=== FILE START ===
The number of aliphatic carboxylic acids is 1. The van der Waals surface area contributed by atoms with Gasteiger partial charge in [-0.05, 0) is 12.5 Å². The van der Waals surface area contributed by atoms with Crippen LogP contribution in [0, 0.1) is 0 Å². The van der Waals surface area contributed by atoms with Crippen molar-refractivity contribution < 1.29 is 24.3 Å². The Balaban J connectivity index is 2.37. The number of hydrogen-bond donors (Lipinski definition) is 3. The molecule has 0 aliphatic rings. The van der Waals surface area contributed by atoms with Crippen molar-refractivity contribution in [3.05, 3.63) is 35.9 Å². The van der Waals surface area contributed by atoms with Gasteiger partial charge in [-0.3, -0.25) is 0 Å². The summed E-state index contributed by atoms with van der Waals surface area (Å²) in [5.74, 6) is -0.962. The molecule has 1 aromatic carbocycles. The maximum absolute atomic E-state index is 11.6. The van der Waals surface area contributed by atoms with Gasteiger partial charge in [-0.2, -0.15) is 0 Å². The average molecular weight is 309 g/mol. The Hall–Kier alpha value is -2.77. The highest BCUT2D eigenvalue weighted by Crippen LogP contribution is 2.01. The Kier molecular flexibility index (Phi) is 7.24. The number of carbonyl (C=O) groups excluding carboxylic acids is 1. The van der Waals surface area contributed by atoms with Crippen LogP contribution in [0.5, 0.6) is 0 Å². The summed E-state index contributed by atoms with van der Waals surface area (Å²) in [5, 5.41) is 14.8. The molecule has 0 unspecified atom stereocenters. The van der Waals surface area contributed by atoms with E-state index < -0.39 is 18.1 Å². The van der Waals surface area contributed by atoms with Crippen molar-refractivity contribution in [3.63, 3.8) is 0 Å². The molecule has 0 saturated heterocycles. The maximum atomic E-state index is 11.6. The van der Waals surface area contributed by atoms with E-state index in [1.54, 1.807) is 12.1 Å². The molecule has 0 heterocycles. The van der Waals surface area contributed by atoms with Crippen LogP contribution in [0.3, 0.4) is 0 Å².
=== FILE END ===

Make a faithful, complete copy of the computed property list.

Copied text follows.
The number of aliphatic carboxylic acids is 1. The van der Waals surface area contributed by atoms with Gasteiger partial charge in [-0.05, 0) is 12.5 Å². The van der Waals surface area contributed by atoms with Crippen LogP contribution in [0, 0.1) is 0 Å². The van der Waals surface area contributed by atoms with Crippen molar-refractivity contribution < 1.29 is 24.3 Å². The Balaban J connectivity index is 2.37. The number of hydrogen-bond donors (Lipinski definition) is 3. The molecule has 0 aliphatic rings. The van der Waals surface area contributed by atoms with Crippen molar-refractivity contribution in [3.05, 3.63) is 35.9 Å². The van der Waals surface area contributed by atoms with Gasteiger partial charge in [-0.3, -0.25) is 0 Å². The summed E-state index contributed by atoms with van der Waals surface area (Å²) in [5.74, 6) is -0.962. The molecule has 1 aromatic carbocycles. The maximum absolute atomic E-state index is 11.6. The van der Waals surface area contributed by atoms with Gasteiger partial charge in [-0.2, -0.15) is 0 Å². The average molecular weight is 309 g/mol. The Hall–Kier alpha value is -2.77. The highest BCUT2D eigenvalue weighted by Crippen LogP contribution is 2.01. The Kier molecular flexibility index (Phi) is 7.24. The number of carbonyl (C=O) groups excluding carboxylic acids is 1. The van der Waals surface area contributed by atoms with Crippen LogP contribution in [0.5, 0.6) is 0 Å². The summed E-state index contributed by atoms with van der Waals surface area (Å²) in [5, 5.41) is 14.8. The molecule has 0 unspecified atom stereocenters. The van der Waals surface area contributed by atoms with E-state index < -0.39 is 18.1 Å². The van der Waals surface area contributed by atoms with Crippen molar-refractivity contribution in [3.63, 3.8) is 0 Å². The molecule has 0 saturated heterocycles. The maximum atomic E-state index is 11.6. The van der Waals surface area contributed by atoms with E-state index in [1.54, 1.807) is 12.1 Å². The molecule has 0 heterocycles. The van der Waals surface area contributed by atoms with Crippen LogP contribution in [0.3, 0.4) is 0 Å².